• Test length may vary and allow options as well as extra credit, but heed the previous warning about long tests as they could timeout due to Internet interruptions. 
  • The Audience can vary from Individuals to groups or teams. Using Availability Exceptions or Adaptive Release, tests can be provided to different audiences with different due dates and testing times, especially helpful for students who require accommodations.
  • Randomize Questions may be selected but be cautious of questions that are linked together. Make sure they are paired first, if needed, before randomizing question order.
Backup Plans (...and Printing How-to)

Faculty may want to consider bringing a printed copy of the test or answer key in case there is a technological issue. 

There are two options to print information from the Learning Management System,

  1. Option 1: Formatting does not matter, backup copy only.
  • Test questions only:
    • Click on the title of the test to show it in preview mode. Click Begin. Right click on the frame where the test questions exist and click Print.
  • Test questions and answers:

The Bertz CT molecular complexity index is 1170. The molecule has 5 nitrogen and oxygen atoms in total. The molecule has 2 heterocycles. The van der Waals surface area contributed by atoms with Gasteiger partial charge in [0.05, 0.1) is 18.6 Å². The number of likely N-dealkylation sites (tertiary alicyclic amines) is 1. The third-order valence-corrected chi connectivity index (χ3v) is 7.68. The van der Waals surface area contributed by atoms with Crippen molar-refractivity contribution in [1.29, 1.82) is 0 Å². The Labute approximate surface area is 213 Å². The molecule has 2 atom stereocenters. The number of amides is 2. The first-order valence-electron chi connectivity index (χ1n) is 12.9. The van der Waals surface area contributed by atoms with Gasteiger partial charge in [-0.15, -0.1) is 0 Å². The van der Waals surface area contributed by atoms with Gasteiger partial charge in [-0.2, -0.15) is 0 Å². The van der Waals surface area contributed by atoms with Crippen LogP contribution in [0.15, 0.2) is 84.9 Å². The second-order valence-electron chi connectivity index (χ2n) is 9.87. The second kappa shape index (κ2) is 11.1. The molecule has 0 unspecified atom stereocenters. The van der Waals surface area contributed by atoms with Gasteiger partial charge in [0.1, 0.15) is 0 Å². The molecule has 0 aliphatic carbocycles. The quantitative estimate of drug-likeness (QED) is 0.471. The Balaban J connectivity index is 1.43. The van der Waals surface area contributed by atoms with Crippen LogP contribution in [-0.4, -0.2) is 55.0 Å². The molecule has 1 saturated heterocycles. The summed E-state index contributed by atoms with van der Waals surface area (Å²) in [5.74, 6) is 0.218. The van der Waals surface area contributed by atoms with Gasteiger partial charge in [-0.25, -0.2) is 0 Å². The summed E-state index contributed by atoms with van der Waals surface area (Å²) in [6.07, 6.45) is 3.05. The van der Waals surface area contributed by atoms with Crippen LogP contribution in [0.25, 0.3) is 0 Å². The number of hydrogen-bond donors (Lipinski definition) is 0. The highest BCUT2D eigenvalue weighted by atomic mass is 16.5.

• Edit Test > Right click on the frame where the test questions exist and click Print.
  1. Option 2: Formatting matters.
  • Contact someone with Respondus 4.0 (the LMS specialist can provide a contact) and request a file saved of your exam. This is fairly affordable solution if you need to purchase a copy for your department. You will need to provide the Course ID, the name of the test, and what type of printout you require. You can request any of the following layouts:
    • Questions and answer choices for student use.
      • (Do you need answer blanks?)
    • Questions and answer choices marked with asterisk for answer key.
      • Do you need feedback included?
    • A simple answer key without questions.
Facilitating or Proctoring an Online Test
Grading and Providing Feedback

If an error occurs, you may go to the grade book in Blackboard to clear the attempt. Find the student’s score for that exam. Right click on View Grade Details and then Clear Attempt. This will complete the delete the attempt and the student would begin from the start.

Guides on Tests, Pools, and Surveys

If you need further assistance with designing digital tests to meet course outcomes, please submit a Blackboard Consultation and/or Training request.


Article ID: 70028
Fri 1/11/19 10:31 AM
Thu 12/2/21 1:59 PM